I know, I know… it’s not quite summer, but I couldn’t resist these beautiful baby heirlooms. By layering the salad, not tossing it with the dressings, you get to enjoy all of the components; each bite is slightly different from the last. The subtle sorrel – avocado puree pools the bottom of the platter, allowing you to coat each tomato as you go. I made the marinated fennel slightly acidic so it wakes up the entire dish as it runs through the tomatoes. The sweetness of the brazil nut powder ties everything together.

June 5, 2012

Smoked Corn, Coconut and Shrimp Soup ~ Crispy Chard and Garlic Chip Salad with Sesame – Lime Vinaigrette

Smoked Corn, Coconut and Shrimp Soup – Crispy Chard and Garlic Chip Salad with Sesame – Lime Vinaigrette

 

SUMMER is IMMINENT…

Typically, I avoid eating soup this time of year, especially since it’s been so warm here in South Florida. I was in the mood for something comforting, yet smokey and summery. It’s just what I wanted, the soup is light and silky with a touch of smoke; a celebration to the warmer months ahead of us. The shrimp is gently cooked in the soup just before serving, we enjoyed it warm, not piping hot. In my opinion, the fish sauce is the star of any dish. Unless you are a Vegan, don’t omit it, it really adds a special layer. I use a lot of it, as you can probably tell by the empty bottle above, I had just enough for this recipe.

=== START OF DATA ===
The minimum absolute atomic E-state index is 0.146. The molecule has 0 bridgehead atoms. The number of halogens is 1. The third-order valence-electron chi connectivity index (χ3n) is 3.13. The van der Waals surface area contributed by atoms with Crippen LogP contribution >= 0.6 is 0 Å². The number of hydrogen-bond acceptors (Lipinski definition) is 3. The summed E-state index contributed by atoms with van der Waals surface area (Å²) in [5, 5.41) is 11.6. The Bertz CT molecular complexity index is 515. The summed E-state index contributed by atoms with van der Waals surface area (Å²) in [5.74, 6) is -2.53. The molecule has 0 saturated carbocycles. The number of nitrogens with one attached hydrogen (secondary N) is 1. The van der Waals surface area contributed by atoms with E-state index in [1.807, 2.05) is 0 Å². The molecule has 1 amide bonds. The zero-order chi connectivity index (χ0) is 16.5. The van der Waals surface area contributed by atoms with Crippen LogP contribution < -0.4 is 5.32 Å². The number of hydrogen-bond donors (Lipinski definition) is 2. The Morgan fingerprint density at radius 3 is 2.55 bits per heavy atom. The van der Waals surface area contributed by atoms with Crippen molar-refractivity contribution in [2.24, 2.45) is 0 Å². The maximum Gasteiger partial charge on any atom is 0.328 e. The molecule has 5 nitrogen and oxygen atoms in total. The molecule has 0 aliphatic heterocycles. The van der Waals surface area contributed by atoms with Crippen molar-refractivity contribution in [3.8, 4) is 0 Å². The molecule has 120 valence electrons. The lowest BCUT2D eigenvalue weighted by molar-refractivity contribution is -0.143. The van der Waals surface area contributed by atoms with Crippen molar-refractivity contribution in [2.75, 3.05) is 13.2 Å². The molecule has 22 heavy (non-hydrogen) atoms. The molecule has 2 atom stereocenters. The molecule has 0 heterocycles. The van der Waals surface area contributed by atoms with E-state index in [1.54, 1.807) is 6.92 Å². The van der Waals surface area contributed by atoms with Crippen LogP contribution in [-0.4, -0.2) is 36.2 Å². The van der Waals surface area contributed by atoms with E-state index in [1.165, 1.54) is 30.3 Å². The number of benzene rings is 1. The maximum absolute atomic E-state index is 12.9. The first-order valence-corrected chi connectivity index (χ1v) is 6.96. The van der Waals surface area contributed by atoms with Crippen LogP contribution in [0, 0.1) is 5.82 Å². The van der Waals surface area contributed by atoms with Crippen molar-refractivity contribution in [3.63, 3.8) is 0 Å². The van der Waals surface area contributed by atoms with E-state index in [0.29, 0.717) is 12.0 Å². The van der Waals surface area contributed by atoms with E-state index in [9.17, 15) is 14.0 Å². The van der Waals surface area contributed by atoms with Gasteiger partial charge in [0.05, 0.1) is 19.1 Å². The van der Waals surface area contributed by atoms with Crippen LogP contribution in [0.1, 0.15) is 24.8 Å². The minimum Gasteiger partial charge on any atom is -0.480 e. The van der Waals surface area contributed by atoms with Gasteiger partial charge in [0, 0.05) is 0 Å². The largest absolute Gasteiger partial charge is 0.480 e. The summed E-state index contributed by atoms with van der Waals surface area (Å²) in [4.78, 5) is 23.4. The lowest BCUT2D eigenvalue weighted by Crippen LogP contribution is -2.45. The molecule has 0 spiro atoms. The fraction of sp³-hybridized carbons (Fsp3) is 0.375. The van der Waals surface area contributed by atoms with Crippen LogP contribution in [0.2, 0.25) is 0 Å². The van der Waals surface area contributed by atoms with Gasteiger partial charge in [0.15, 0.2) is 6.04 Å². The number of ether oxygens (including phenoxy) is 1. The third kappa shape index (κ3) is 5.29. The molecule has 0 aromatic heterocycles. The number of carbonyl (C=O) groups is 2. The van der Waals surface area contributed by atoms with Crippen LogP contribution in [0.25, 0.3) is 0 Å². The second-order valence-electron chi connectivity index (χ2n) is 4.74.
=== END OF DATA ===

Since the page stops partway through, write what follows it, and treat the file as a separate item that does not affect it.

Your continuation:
The baby chard was beautiful at the market, the leafs were so tender they required little, if any, cooking at all. The obvious choice for me would have been to make it into a salad, but I really wanted something crunchy to go with the soup, so why not make a crispy chard salad? It was light, crisp and really flavorful with the lime juice, soy and garlic oil. Don’t be shy with the garlic chips either; because the garlic was blanched in milk before frying, the flavor is sweet and mild. Be careful not to over cook the garlic, they will become bitter. I pull the chips out of the oil while they are slightly undercooked, by the time you get them on the paper towels they will be perfect. Also, immediately scatter them into one layer on the paper towels, if they are touching each other the oil won’t be able to drain properly and they will become soggy. Sprinkle with a pinch of salt while warm.

I have to say, this is officially my new favorite salad. You can use any variety of chard or kale for this recipe, the cooking time may vary slightly.

May 31, 2012

Lemon – Almond Popovers with Homemade Strawberry Butter

Lemon-Almond popovers

 

homemade strawberry butter

Lemon – Almond Popovers with Homemade Strawberry Butter

It’s been quite a while since I’ve made homemade butter, and I can’t imagine why. It takes no time at all, just one ingredient and a few minutes. There’s something healing and satisfying about making the most basic of staples – butter, jam, pickles, cheese, bread. It always brings me back to the day when this was how things were done, no big deal. Making the butter myself, along with (part) of the flour, feels freeing. We don’t always take time for life’s simple pleasures, when in fact, it’s exactly what life is all about. Your simple pleasures may be planting a garden, knitting socks, molding clay – mine is using my hands to nourish.